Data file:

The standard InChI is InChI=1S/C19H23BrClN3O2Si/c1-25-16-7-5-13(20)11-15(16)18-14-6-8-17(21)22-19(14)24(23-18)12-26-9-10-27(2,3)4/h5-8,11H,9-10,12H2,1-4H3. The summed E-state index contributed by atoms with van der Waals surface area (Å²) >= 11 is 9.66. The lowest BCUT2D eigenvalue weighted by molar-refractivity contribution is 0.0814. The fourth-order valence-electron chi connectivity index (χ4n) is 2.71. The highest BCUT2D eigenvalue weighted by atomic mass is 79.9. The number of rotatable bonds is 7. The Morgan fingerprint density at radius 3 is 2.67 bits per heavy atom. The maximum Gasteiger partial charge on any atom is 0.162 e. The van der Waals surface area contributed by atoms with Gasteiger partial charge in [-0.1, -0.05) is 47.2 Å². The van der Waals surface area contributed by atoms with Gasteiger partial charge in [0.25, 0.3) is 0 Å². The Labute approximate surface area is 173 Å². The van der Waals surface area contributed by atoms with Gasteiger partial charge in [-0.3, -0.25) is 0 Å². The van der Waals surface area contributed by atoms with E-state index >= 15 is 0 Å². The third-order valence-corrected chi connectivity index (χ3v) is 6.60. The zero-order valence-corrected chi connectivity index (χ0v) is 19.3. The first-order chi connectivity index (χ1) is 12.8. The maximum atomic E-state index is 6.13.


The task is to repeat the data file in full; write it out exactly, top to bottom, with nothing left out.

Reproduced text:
The standard InChI is InChI=1S/C19H23BrClN3O2Si/c1-25-16-7-5-13(20)11-15(16)18-14-6-8-17(21)22-19(14)24(23-18)12-26-9-10-27(2,3)4/h5-8,11H,9-10,12H2,1-4H3. The summed E-state index contributed by atoms with van der Waals surface area (Å²) >= 11 is 9.66. The lowest BCUT2D eigenvalue weighted by molar-refractivity contribution is 0.0814. The fourth-order valence-electron chi connectivity index (χ4n) is 2.71. The highest BCUT2D eigenvalue weighted by atomic mass is 79.9. The number of rotatable bonds is 7. The Morgan fingerprint density at radius 3 is 2.67 bits per heavy atom. The maximum Gasteiger partial charge on any atom is 0.162 e. The van der Waals surface area contributed by atoms with Gasteiger partial charge in [-0.1, -0.05) is 47.2 Å². The van der Waals surface area contributed by atoms with Gasteiger partial charge in [0.25, 0.3) is 0 Å². The Labute approximate surface area is 173 Å². The van der Waals surface area contributed by atoms with Gasteiger partial charge in [-0.3, -0.25) is 0 Å². The van der Waals surface area contributed by atoms with E-state index >= 15 is 0 Å². The third-order valence-corrected chi connectivity index (χ3v) is 6.60. The zero-order valence-corrected chi connectivity index (χ0v) is 19.3. The first-order chi connectivity index (χ1) is 12.8. The maximum atomic E-state index is 6.13.